-- Review by Lokesh Dharmani
How do you make a biopic on a living gangster-turned-politician without ever glorifying the crime? How do you decide what events to document in a couple of hours without ever taking sides? Daddy makes a fair attempt at telling a convincing story of former Mumbai don Arun Gawli giving different points of views that make for an interesting narrative. However, this style of storytelling loses fizz in the second half.
A few characters converse with an investigating cop and give us valuable insights into Gawli’s life. There is an old lady, a sex worker, Gawli’s wife and two of his gang members who give us a peek into a character who is mostly non-committal and evasive. Some of them work effectively, others don’t. For instance, the reason behind Gawli’s wife Zubeida’s (Aishwarya Rajesh) meeting with the cop Vijaykar (Nishikant Kamat) is not explained and it ends up becoming just a narrative tool without much context to the film. Even his gang members, Pamphlet and Sada’s flashbacks, as they are interrogated by the cops, come across as a bit forced.
Sans silly dialoguebaazi or bhaade ki intensity, Daddy at no point resorts to melodramatics. It in fact, establishes a human character in Gawli, who is as much a gangster as a lover or a husband, as much a politician as a father. The film also scores on atmospherics. The art direction and the production design team have done a fabulous job in creating the right mood of the ‘70s and ‘80s Mumbai. Be it the use of red, garish seats for the bride and groom at a wedding or tube lights at a Ganpati sequence, every little detail builds the right ambience for the film.
A few scenes in the first half have been done really well. The gang-war scene in an elevator has been shot fabulously, keeping you on the edge of your seat. The bongo background score in chase sequences is effective too. The first half also offers you a surprise with a popular actor playing a don, Maqsood Khan, whose introduction scene shows him watching a cricket match and betting. It’s cleverly done as it hints at the real life don on whom the character is modelled after. The second half, however, is not as gripping. The transition of Gawli from a gangster behind bars to a sought-after politician is rather hasty.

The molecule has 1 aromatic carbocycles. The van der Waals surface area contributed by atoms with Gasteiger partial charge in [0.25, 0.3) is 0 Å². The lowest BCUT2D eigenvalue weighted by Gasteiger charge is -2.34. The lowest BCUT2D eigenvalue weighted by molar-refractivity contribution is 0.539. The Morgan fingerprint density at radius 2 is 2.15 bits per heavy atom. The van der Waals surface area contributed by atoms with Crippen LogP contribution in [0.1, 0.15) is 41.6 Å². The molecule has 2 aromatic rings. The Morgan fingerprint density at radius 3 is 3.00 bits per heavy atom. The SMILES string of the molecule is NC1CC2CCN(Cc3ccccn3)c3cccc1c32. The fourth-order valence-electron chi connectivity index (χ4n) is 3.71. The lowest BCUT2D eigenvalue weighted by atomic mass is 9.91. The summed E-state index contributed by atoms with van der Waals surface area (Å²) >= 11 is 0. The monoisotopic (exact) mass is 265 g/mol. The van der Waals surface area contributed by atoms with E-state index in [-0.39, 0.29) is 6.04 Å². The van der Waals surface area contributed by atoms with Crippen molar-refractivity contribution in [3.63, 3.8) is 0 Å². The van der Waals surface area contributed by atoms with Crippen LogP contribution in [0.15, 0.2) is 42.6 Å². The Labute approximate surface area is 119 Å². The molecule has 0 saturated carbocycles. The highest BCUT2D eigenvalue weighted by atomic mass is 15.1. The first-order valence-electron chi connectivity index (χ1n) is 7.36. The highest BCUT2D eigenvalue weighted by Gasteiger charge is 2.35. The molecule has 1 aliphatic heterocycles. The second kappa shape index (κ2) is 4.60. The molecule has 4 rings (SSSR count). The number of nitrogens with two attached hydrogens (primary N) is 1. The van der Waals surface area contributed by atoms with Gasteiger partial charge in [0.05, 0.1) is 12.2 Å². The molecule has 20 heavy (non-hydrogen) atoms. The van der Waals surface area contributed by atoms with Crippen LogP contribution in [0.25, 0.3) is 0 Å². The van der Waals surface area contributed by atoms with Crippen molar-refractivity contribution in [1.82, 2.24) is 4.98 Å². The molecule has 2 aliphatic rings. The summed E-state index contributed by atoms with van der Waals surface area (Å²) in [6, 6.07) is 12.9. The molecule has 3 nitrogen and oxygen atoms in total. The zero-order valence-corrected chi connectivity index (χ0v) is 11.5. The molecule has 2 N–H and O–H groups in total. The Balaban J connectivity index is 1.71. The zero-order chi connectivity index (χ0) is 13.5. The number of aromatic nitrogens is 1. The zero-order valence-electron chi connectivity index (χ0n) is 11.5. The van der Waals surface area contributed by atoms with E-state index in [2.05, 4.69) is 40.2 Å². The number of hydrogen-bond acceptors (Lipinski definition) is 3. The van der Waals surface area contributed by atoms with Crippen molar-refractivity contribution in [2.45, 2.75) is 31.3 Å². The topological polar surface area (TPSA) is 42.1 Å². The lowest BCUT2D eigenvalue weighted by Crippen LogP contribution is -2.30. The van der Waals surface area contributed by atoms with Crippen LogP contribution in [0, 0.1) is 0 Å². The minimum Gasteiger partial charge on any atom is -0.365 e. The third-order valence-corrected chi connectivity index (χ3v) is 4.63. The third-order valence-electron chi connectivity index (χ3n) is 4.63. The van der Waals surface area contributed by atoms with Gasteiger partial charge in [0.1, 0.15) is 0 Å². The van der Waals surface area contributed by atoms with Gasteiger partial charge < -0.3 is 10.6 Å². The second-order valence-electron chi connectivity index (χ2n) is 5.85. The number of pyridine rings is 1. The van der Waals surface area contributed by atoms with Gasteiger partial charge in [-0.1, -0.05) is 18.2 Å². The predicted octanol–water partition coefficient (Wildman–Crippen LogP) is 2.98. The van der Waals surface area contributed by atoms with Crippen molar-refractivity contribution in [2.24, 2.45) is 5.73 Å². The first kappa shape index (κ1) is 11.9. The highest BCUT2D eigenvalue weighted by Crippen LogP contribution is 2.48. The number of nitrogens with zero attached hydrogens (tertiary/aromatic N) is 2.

I wish the writers had explored that more and shown us what caused the change. The film also neon highlights a few instances rather than showing them in depth. The narrative then becomes too simplistic. There are too many characters played by not-so-popular faces, so keeping track gets a bit confusing. For instance, suddenly we are shown Gawli’s brother who is dead in the second half with hardly any reference to him in the movie at any point.
However, Daddy, packs some convincing performances. Arjun Rampal embraces the don’s character really well. The accent is mostly consistent and the body language, on point. However, it’s the supporting cast that takes the cake. Anand Ingale looks convincingly sleazy as Babu Reshim, one of the third musketeers of the BRA gang (Babu, Rama, and Arun, as they christen themselves). Nishikant Kamat plays the encounter specialist, Vijaykar (modelled on real life cop Vijay Salaskar) and lends him the right amount of grit. But my favourite is Shruti Bapna who plays Rani, the sex worker.
She is a versatile actress who can easily play a grumpy college student in Wake Up Sid (remember Ranbir Kapoor’s stern classmate, Debbie?) and a sex worker in Daddy. We need to see her more often in leading roles. Towards the end, the film sadly tries to justify the gangster and his criminal activities by comparing him with corrupt officials. A slicker second half and more insight into Gawli’s transition would have made Daddy a more engaging watch. However Daddy is a realistic movie, watch it if you are a big Arjun Rampal fan.